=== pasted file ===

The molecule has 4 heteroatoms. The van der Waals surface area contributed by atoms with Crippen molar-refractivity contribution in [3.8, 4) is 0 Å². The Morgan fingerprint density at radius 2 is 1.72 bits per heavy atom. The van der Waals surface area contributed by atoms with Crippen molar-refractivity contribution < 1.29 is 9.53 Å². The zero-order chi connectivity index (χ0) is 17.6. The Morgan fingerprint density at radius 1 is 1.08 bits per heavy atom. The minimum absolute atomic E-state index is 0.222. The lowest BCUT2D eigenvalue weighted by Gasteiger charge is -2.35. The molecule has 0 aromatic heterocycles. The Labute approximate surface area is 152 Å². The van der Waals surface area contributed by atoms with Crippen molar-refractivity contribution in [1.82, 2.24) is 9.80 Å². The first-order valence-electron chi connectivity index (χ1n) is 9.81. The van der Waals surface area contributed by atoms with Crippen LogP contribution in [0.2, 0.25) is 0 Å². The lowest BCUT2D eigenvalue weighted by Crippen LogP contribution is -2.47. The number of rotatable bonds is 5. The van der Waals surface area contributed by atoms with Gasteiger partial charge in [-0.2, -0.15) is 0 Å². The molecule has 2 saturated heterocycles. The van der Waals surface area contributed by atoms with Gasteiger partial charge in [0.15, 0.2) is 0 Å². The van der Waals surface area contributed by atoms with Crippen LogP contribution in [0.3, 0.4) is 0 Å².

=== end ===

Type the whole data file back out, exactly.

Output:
The molecule has 4 heteroatoms. The van der Waals surface area contributed by atoms with Crippen molar-refractivity contribution in [3.8, 4) is 0 Å². The Morgan fingerprint density at radius 2 is 1.72 bits per heavy atom. The van der Waals surface area contributed by atoms with Crippen molar-refractivity contribution < 1.29 is 9.53 Å². The zero-order chi connectivity index (χ0) is 17.6. The Morgan fingerprint density at radius 1 is 1.08 bits per heavy atom. The minimum absolute atomic E-state index is 0.222. The lowest BCUT2D eigenvalue weighted by Gasteiger charge is -2.35. The molecule has 0 aromatic heterocycles. The Labute approximate surface area is 152 Å². The van der Waals surface area contributed by atoms with Crippen molar-refractivity contribution in [1.82, 2.24) is 9.80 Å². The first-order valence-electron chi connectivity index (χ1n) is 9.81. The van der Waals surface area contributed by atoms with Crippen LogP contribution in [0.2, 0.25) is 0 Å². The lowest BCUT2D eigenvalue weighted by Crippen LogP contribution is -2.47. The number of rotatable bonds is 5. The van der Waals surface area contributed by atoms with Gasteiger partial charge in [-0.2, -0.15) is 0 Å². The molecule has 2 saturated heterocycles. The van der Waals surface area contributed by atoms with Gasteiger partial charge in [0.15, 0.2) is 0 Å². The van der Waals surface area contributed by atoms with Crippen LogP contribution in [0.3, 0.4) is 0 Å².